Wednesday, October 23, 2013

Why Are We Always So Frustrated?

Everything is grace,
Everything is the direct effect of our Father's love. 
Everything is grace, because everything is God's gift....

--St. Therese of Lisieux

Everything? Really??

Okay, I can do the theology here, but when it comes to actual stuff that happens ... its very hard to see everything as a gift. Sometimes "everything" is a train wreck. Where is the "gift"?

At such times, it seems easier to understand that proverb of contemporary worldly wisdom, which might be paraphrased as: "Life stinks and then you die!"

But no. Those are always words of profound dissatisfaction. The human person knows they are wrong. If there is any "resignation" in them, its only in the attempt to make a cynical peace with the idea that the universe is one big scam.

But I can't say "I've been cheated by life" except from the expectation that life is supposed to give me something, that at the heart of life there is a promise.

Thus, people go on hoping for something, and if they say things like this its because they are trying to cope with a sense of frustration that seems to renew itself over and over again.

I usually don't go so far as to say that "life stinks..." (well, not lately anyway). But I do feel that "life is often frustrating."

How can my frustration be a gift? Why do I have to live with frustration, day after day; dull, throbbing frustration aching through the day; frustration like a prison that seems to build walls in every direction? What's the "gift" in that?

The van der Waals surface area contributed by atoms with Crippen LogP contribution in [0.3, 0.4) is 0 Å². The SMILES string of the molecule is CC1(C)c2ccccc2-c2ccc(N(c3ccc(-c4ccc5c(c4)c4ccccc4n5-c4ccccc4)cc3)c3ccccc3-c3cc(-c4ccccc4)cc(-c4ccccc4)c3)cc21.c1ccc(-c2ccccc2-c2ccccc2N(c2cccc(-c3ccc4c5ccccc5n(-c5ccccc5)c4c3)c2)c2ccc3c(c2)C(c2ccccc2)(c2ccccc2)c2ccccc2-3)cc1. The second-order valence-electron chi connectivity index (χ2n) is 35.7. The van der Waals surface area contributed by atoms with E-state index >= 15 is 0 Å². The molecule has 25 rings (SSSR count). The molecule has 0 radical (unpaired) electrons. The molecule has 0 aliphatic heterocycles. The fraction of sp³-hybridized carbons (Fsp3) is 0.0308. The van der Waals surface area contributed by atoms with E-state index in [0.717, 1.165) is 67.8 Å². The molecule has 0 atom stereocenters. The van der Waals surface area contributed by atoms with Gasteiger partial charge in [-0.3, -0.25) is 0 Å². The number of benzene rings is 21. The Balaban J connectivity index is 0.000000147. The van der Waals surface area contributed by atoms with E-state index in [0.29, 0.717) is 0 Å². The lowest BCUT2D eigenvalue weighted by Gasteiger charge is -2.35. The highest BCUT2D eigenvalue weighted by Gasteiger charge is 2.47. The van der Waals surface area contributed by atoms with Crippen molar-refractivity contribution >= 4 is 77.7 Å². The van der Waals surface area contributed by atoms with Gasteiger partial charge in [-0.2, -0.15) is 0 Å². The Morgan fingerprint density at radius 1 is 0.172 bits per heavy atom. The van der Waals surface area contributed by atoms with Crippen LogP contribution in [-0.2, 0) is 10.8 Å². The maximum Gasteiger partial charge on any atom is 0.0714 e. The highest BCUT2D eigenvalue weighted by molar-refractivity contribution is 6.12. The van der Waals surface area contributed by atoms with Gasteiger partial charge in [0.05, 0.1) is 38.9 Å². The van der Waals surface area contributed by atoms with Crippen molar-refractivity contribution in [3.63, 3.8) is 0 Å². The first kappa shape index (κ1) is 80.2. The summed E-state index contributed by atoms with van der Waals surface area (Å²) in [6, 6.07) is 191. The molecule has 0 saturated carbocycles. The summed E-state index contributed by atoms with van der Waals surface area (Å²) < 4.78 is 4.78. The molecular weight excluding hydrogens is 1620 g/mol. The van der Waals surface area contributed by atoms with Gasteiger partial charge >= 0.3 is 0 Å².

Well, frustration provokes me; it challenges my freedom, and my sense of who I am.

In the face of frustration, I can choose to give up. I can say "life stinks" and wallow in pity for my isolated self.

Or I can remember that my very self is a gift, and that this moment of frustration (with all of its bitterness, pain, and incomprehensibility) is a gift because it deepens my awareness of who I really am. It reminds me in a concrete way that I am made for something greater, something beyond my control, something I don't make or measure or manage, something that I can't find anywhere in this world.

Nevertheless, this "something" is real. It is at the root of me, it sustains me, and it carves itself into my heart in the form of a promise.


What does my six year old daughter do when she's frustrated by something?

"Daddy, Daddy, Daddy, Daddy! Help! Please help!" She asks for help. She asks Daddy to come.

What do I do if I see Josefina crying, helpless, frustrated by something because she's just too small to understand it?

I go to her and pick her up and hold her. She still cries. Sometimes she cries even more. It seems like she doesn't even notice I'm there.

But I am there, and I keep holding on to her.